Recovery is a Journey
Problems and Pain
Life is difficult. This is a great truth, one of
the greatest truths. The first of the "Four Noble Truths" which Buddha
taught was "Life is suffering." It is a great truth because once we
truly see this truth, we can transcend it. Once we truly know that life
is difficult, once we accept it, then life is no longer as big a
problem. Once this truth is accepted, the fact that life is difficult
no longer matters…It just is.
Most, it seems, do not fully grasp this truth
that life is difficult. Instead they moan and groan either noisily or
subtly about the enormity of their problems, their burdens, as if life
should be easy.
Life is a series of problems. Do we want to moan
about them or solve them? Do we want to teach our children to solve
Discipline is a basic set of tools we require to
solve life's problems. Without discipline we can solve nothing. With
only some discipline we can solve only some problems. With more
discipline comes the ability to solve more problems.
What makes life difficult is that the process of
confronting and solving problems is a painful one. Problems, depending
on their nature, evoke in us frustration, grief, sadness, loneliness,
guilt, regret, anger, fear, anxiety, and despair. These are
uncomfortable! They are feelings that are often as uncomfortable as
physical pain. Since life poses us with a series of problems to
address, life is always difficult and is full of pain and joy.
It is in this process of meeting and solving
problems that life has its meaning, it is where we really find the joy.
Problems are the cutting edge that distinguishes between success and
failure. Problems call fourth our courage and our wisdom. Maybe it is
the problem that creates our courage and our wisdom. It is because of
these problems that we have the opportunities to grow mentally and
spiritually. Benjamin Franklin said, "Those things that hurt,
instruct." It is for this reason that wise people actually welcome the
challenge and growth associated with problems and pain.
--Adapted from "The Road Less
Traveled", by M. Scott Peck, M.D.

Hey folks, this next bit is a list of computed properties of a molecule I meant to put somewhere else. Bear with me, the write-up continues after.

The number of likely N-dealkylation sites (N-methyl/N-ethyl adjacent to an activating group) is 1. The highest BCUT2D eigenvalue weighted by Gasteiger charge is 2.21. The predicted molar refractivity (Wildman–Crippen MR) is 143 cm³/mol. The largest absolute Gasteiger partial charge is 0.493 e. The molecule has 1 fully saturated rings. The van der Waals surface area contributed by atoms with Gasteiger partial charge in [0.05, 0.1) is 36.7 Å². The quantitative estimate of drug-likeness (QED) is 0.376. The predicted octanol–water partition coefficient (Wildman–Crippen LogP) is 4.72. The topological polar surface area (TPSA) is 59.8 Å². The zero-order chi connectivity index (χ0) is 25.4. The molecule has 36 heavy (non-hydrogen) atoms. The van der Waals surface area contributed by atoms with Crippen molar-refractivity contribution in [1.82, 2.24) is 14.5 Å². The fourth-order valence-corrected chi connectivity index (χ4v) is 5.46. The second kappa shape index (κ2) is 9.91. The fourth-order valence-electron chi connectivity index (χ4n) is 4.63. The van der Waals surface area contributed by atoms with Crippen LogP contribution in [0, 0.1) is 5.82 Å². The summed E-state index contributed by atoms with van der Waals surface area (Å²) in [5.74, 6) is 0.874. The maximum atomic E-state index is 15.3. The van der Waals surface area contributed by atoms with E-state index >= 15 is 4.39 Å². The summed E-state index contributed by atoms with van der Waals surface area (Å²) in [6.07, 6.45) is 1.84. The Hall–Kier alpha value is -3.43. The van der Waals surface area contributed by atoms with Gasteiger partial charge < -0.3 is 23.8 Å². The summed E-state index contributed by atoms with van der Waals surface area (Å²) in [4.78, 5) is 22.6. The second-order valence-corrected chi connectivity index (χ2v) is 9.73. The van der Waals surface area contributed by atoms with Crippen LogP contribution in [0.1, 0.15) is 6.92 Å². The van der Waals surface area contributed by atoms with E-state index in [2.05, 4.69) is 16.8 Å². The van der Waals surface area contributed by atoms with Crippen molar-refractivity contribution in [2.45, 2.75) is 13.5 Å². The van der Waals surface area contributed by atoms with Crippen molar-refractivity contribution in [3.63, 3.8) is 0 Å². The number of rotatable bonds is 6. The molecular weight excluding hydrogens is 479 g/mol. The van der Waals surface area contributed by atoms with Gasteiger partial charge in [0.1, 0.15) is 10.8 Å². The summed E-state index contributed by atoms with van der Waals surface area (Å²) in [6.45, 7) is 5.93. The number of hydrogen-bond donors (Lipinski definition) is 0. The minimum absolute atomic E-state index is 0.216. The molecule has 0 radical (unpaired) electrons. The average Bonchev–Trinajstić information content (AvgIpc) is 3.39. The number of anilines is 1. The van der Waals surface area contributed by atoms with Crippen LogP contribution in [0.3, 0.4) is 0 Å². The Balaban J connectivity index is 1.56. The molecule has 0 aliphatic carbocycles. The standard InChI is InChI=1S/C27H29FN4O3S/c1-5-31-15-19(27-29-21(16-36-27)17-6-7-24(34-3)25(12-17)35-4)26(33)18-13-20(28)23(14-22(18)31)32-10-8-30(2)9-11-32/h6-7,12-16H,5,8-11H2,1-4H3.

Come to Group
We are Meeting Every
8:30 AM to 9:15 AM
The Disease Model of Addiction
The disease model of addiction describes
addiction as being:
- Primary - The addiction and the behaviors necessary to
sustain the addiction come first in a person's life. Everything else
comes second to last.
- Progressive - It gets worse. Once a person begins the path
toward addiction, things get worse, and not just one or two things,
everything gets worse.
- Chronic - It keeps getting worse. It doesn't go away. There
are no more up and downs, just downs. There are no more good days and
bad days…just bad days. There are no more realistic plans, just wishful
thinking and shattered dreams.
- Potentially Fatal - If the addiction is not stopped, it
will kill you. It will not kill your body. It will destroy your mind,
your heart, your will, your self respect, and your spirit.
- Treatable - You can get help. You can recover from the
hazards of addiction. Just ask.
|Clinic hours on Saturday are
||OA - Overeaters Anonymous
Meth Taking Toll
A sharp increase in the number of people arriving
in emergency rooms with methamphetamine related problems has been
straining the nations hospital budgets. Treatment facilties,
particularly in the Midwest, are also feeling the pressure.
One of last year's surveys showed that 73% of the
200 county and regional hospitals polled had seen an increase in the
number of people visiting emergency rooms for methamphetamine related
problems over the past 5 years.
70% of the hospitals in the Midwest and 80% in
the Upper Midwest said that methamphetamine accounted for 10% of their
patients. Nationwide, 14% of the hospitals reported such cases were up
Under many state's laws, regardless of ability to
pay, hospitals are required to provide treatment. These labor-intensive
cases and the funds spent by those hospitals will not be recovered. 56%
of the hospitals surveyed said their costs had risen because of the
growing abuse of the drug.
Another survey by The National Association of
Counties showed that 69% of hospitals reported an increased demand for
treatment, after the initial ER visit. 63% of those hospitals said they
did not have enough capacity to meet the demand. "People are staying in
treatment slots longer, so I can't spin those beds to someone else,"
said Patrick Fleming, director of Salt Lake County Division of
Substance Abuse Services in Utah.
47% of the hospitals surveyed reported
methamphetamine caused more emergency room visits than any other drug,
while 16% cited marijuana, 15% cocaine, and 1% heroin.
Adapted from the New York Times
New Genetic Test for Addiction
A simple test revealing genetic predisposition
for drug and alcohol addiction will be available within the year.
Researchers are urging mass testing - even of babies. The genetic
marker is the A1 allele, identified by Dr. Ernest Noble of UCLA, and
the test he developed is a swab inside the cheek, which is then sent to
a lab for analysis.
According to Noble, the kits are now being
developed by a West Coast pharmaceutical firm, and the patented test
will cost about $35.
The New York Daily News
|Mothers Against Meth-Amph.